The Lesbian Villain

Terry was kind enough to allow me to write this article as part of Gayly Dreadful’s Pride Month coverage. I personally identify as pansexual. While in film, representation of bisexual/pansexual women hasn’t changed much since Wild Things, I want to focus on another aspect of LGBTQ+ representation in film.

There is a long-standing trope commonly found in horror films and dramatic thrillers. This is the trope of the “Lesbian Villain” (referred to as LV for the rest of the article). While the characteristics of this trope have changed over the years there are a few aspects that are almost always present. The LV is typically a sinister woman with ill intentions. She absolutely hates most men and most commonly she is targeting the affections of a straight woman.

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Some of the earliest depictions of the LV date back to the 1970’s. European horror films during this time specifically depicted LVs as vampires. Three European horror films come to mind that perpetuate this trope: Daughters of Darkness (1971), Vampyros Lesbos (1971), and The Blood Spattered Bride (1972). While the plots in these three films vary slightly, each of them features a very powerful female vampire. The goal of this woman is to seduce a beautiful young woman. In Daughters of Darkness and The Blood Spattered Bride these young women are married, while in Vampyros Lesbos the young woman has a boyfriend.

One thing I believe these European filmmakers get right is the fluidity of sexuality, especially in women. Yet the LV vampires seem to depict straight men’s greatest desire and greatest fear. On the one hand, straight men usually sexualize and fantasize about two women together. On the other hand, the LV is shown as more powerful than men and she has absolutely no sexual desire towards them. She ends up becoming more of a threat to the straight male because she has the power to steal “his woman.”

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Moving into the 1980’s and beyond, the most common depiction of an LV is as a woman obsessed with a straight female she can never have. There are so many examples of this including Windows (1980), Kate’s Addiction (1999), High Tension (2003), Notes on a Scandal (2006), Cracks (2009), The Roommate (2011), and The Neon Demon (2016). In virtually all of these films two woman begin with a platonic relationship. Then the LV develops an attraction to her straight female friend. When that attraction is not reciprocated the LV’s attraction turns to obsession and in almost every case it leads to violence and even death.

One of the biggest issues with this version of the LV trope is that it implies that mental illness and sexual orientation go hand-in-hand. Films about obsession and stalking are very common when it comes to thrillers. Yet there are so many where it is a gay woman going after a straight woman to the point where these films stand out. This isn’t to say some of these films aren’t entertaining and well made. The problem is in how the LVs are consistently portrayed as sinister and mentally unstable. It is a long standing myth that being LGBTQ+ is itself a mental illness, so it is a sad commentary on the film industry that this myth is still so common in film.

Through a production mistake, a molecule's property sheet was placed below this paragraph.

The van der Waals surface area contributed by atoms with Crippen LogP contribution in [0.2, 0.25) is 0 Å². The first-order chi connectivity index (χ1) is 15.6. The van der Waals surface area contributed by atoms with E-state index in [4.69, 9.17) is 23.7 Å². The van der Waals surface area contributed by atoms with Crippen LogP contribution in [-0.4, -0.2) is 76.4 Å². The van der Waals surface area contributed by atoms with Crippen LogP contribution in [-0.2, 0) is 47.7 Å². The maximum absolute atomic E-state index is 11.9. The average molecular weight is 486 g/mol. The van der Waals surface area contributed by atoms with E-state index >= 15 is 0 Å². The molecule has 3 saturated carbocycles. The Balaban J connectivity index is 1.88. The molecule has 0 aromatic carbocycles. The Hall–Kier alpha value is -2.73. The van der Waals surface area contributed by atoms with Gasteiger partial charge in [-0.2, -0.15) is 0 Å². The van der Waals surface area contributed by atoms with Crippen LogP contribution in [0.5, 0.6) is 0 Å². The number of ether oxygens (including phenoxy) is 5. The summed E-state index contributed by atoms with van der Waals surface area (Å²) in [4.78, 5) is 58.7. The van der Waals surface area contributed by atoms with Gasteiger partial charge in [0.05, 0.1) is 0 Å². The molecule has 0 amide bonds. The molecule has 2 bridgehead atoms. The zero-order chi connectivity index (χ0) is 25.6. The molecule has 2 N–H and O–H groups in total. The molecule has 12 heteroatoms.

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More recently, a new version of the LV has emerged. It began with Monster (2003). This brought on films such as What Keeps You Alive (2018) and Lizzie (2018) and even TV shows like Killing Eve (2018 – present). If you haven’t spotted the common thread between these LV examples, it is that they are all about skilled killers.

With Monster and Lizzie the films focus on real women who committed heinous crimes. While they are portrayed as LVs (even though there is no proof Lizzie Borden was a lesbian), they are also portrayed as more sympathetic killers. Both women may hate men and may have killed people, but they were also victims and engaged in consensual relationships with other women.

When it comes to What Keeps You Alive and Killing Eve the serial killers are much less sympathetic. They are cool, calculated, and ruthless. With Killing Eve we again see the LV obsessing over a married straight woman. Of all the examples What Keeps You Alive is probably the only film that has a positive image of a lesbian, although it is not the LV. It is instead her intended victim, who is also a lesbian. This character is one of the more honest and accurate portrayals of a lesbian I have seen in a horror/thriller, yet the presence of the LV takes away from this more progressive character.

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In this strange evolution of LVs, it is clear that lesbian representation in film still has a long way to go. They are still portrayed as predatory, man-hating women who target straight women and are mentally unhinged. There have been slow improvements, but it isn’t enough. It’s time films moved past the LV trope and on to more diverse and honest representation. More importantly, it is time to stop making films where sexual orientation and mental illness are intertwined as if they are one and the same.


Molly Henery is a Tomatometer-approved film critic and an avid lover of all things horror. She began writing on her own film blog, The Blogging Banshee, in 2015 and now contributes to other sites as well. Molly has a master's degree in professional creative writing and is currently working on a collection of short horror stories.

You should follow her on Twitter and Instagram.

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